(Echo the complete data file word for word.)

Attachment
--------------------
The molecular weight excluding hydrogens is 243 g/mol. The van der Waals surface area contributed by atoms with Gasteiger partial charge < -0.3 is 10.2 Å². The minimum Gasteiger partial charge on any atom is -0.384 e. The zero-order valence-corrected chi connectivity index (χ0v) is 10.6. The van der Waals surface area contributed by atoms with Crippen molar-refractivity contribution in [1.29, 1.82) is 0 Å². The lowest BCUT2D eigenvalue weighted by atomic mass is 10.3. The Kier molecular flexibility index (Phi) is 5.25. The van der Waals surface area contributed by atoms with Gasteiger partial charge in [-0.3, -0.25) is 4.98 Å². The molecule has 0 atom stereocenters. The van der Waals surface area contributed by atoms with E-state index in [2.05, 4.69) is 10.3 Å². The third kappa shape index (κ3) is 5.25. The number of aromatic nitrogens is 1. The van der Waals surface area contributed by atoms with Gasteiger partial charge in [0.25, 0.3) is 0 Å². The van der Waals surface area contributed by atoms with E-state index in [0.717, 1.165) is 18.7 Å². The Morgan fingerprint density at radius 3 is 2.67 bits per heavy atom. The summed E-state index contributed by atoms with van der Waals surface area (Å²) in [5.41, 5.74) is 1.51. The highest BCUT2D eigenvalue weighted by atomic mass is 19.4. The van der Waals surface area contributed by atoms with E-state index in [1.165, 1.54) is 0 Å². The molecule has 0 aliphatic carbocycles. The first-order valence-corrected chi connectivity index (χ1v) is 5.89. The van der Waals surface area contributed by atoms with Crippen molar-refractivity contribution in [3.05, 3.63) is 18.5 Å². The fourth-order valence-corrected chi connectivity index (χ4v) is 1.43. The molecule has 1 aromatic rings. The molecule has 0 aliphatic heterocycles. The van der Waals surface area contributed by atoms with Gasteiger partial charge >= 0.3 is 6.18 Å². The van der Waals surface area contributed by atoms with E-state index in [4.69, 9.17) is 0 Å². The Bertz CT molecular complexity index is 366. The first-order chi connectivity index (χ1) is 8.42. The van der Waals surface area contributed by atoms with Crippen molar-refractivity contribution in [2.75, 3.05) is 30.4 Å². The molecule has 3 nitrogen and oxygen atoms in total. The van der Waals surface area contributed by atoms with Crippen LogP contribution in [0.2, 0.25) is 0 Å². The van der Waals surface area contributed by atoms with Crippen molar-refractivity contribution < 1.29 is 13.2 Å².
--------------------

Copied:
The molecular weight excluding hydrogens is 243 g/mol. The van der Waals surface area contributed by atoms with Gasteiger partial charge < -0.3 is 10.2 Å². The minimum Gasteiger partial charge on any atom is -0.384 e. The zero-order valence-corrected chi connectivity index (χ0v) is 10.6. The van der Waals surface area contributed by atoms with Crippen molar-refractivity contribution in [1.29, 1.82) is 0 Å². The lowest BCUT2D eigenvalue weighted by atomic mass is 10.3. The Kier molecular flexibility index (Phi) is 5.25. The van der Waals surface area contributed by atoms with Gasteiger partial charge in [-0.3, -0.25) is 4.98 Å². The molecule has 0 atom stereocenters. The van der Waals surface area contributed by atoms with E-state index in [2.05, 4.69) is 10.3 Å². The third kappa shape index (κ3) is 5.25. The number of aromatic nitrogens is 1. The van der Waals surface area contributed by atoms with Gasteiger partial charge in [0.25, 0.3) is 0 Å². The van der Waals surface area contributed by atoms with E-state index in [0.717, 1.165) is 18.7 Å². The Morgan fingerprint density at radius 3 is 2.67 bits per heavy atom. The summed E-state index contributed by atoms with van der Waals surface area (Å²) in [5.41, 5.74) is 1.51. The highest BCUT2D eigenvalue weighted by atomic mass is 19.4. The van der Waals surface area contributed by atoms with E-state index in [1.165, 1.54) is 0 Å². The molecule has 0 aliphatic carbocycles. The first-order valence-corrected chi connectivity index (χ1v) is 5.89. The van der Waals surface area contributed by atoms with Crippen molar-refractivity contribution in [3.05, 3.63) is 18.5 Å². The fourth-order valence-corrected chi connectivity index (χ4v) is 1.43. The molecule has 1 aromatic rings. The molecule has 0 aliphatic heterocycles. The van der Waals surface area contributed by atoms with Gasteiger partial charge >= 0.3 is 6.18 Å². The van der Waals surface area contributed by atoms with E-state index in [4.69, 9.17) is 0 Å². The Bertz CT molecular complexity index is 366. The first-order chi connectivity index (χ1) is 8.42. The van der Waals surface area contributed by atoms with Crippen molar-refractivity contribution in [2.75, 3.05) is 30.4 Å². The molecule has 3 nitrogen and oxygen atoms in total. The van der Waals surface area contributed by atoms with Crippen LogP contribution in [0.2, 0.25) is 0 Å². The van der Waals surface area contributed by atoms with Crippen molar-refractivity contribution < 1.29 is 13.2 Å².